Lt. Gov. Casey Cagle, surrounded by supporters, addresses the media after he qualified to run for governor this afternoon. Qualifying for Georgia's 2018 elections began Monday and runs through Friday. Georgia has races for Governor, Lieutenant Governor and other statewide posts, and every congressional seat nationwide is up for a vote in November.
Photo: BOB ANDRES / BANDRES@AJC.COM/bandres@ajc.com
Photo: BOB ANDRES / BANDRES@AJC.COM/bandres@ajc.com

Georgia 2018: Cagle aims to cut taxes for military veterans

Lt. Gov. Casey Cagle unveiled a proposal Tuesday to eliminate all taxes on retirement benefits for military personnel, part of a broader pledge to reduce taxes by at least $100 million next year if he’s elected governor.

Cagle, who faces a July 24 runoff against Secretary of State Brian Kemp, pledged to enact the legislation to exempt military retirement benefits and pensions from income taxes in his first legislative session.

His campaign did not immediately have a pricetag for his plan, though Cagle called it part of a goal “to make Georgia the nation’s best place for veterans to call home.” 

There are roughly 800,000 veterans in the state, and they make up an important bloc of the Republican electorate.

With no veterans in the contest – Hunter Hill and Clay Tippins finished in third and fourth place in the primary – Cagle and Kemp have scrapped for military support.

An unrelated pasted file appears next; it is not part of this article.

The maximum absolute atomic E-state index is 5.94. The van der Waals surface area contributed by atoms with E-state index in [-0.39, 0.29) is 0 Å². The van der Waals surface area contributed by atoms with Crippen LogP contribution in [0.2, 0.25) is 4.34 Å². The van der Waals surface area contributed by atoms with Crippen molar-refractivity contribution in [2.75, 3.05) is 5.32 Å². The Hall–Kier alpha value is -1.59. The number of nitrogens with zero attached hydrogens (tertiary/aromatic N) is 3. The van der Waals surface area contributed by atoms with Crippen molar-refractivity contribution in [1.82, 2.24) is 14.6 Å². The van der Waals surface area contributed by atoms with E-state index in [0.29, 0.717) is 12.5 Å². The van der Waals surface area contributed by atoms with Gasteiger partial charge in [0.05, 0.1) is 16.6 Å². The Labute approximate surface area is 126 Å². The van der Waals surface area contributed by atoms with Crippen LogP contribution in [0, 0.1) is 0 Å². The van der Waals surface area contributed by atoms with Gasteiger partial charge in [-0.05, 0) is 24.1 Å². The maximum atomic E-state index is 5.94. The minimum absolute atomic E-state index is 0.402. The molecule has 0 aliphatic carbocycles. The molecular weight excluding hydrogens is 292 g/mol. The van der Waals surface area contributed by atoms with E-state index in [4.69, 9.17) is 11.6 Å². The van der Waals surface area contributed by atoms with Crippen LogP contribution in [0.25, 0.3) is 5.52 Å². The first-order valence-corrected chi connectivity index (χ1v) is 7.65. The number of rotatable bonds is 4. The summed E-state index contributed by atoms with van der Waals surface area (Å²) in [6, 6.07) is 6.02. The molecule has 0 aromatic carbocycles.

Kemp tapped state Rep. David Clark, who served in the U.S. Army in Afghanistan, to head up his veterans coalition. Cagle boasts several prominent veteran supporters, including Jim Butterworth, the former adjutant general of the Georgia National Guard.

The two have dueling plans to slash taxes. Cagle has promised to reduce the income tax rate below 5 percent. Kemp calls for a new cap on state spending and a review of all taxpayer-funded incentives that would pave the way for cuts.

The winner faces Democrat Stacey Abrams, who was once the state House’s top Democrat. She has said she’ll unveil initiatives to help homeless veterans and target predatory lending.

Read more recent AJC coverage of the governor’s race: 

In Georgia GOP governor’s race, a fight over who’s most loyal to Trump  

A ‘Deal/Cagle team’ without the governor (for now)  

In Kemp’s first runoff ad, Jake and that shotgun make a comeback  

Two days, two seismic Georgia political shifts on display  

Cagle, Kemp pick a fight with Atlanta mayor over detainee order  

Secret recording shows Cagle backed 'bad' bill to hurt gov 

Georgia senator says Cagle expected big funding by passing bill 

 

About the Author

Greg Bluestein
Greg Bluestein
Greg Bluestein is a political reporter who covers the governor's office and state politics for The Atlanta Journal-Constitution.
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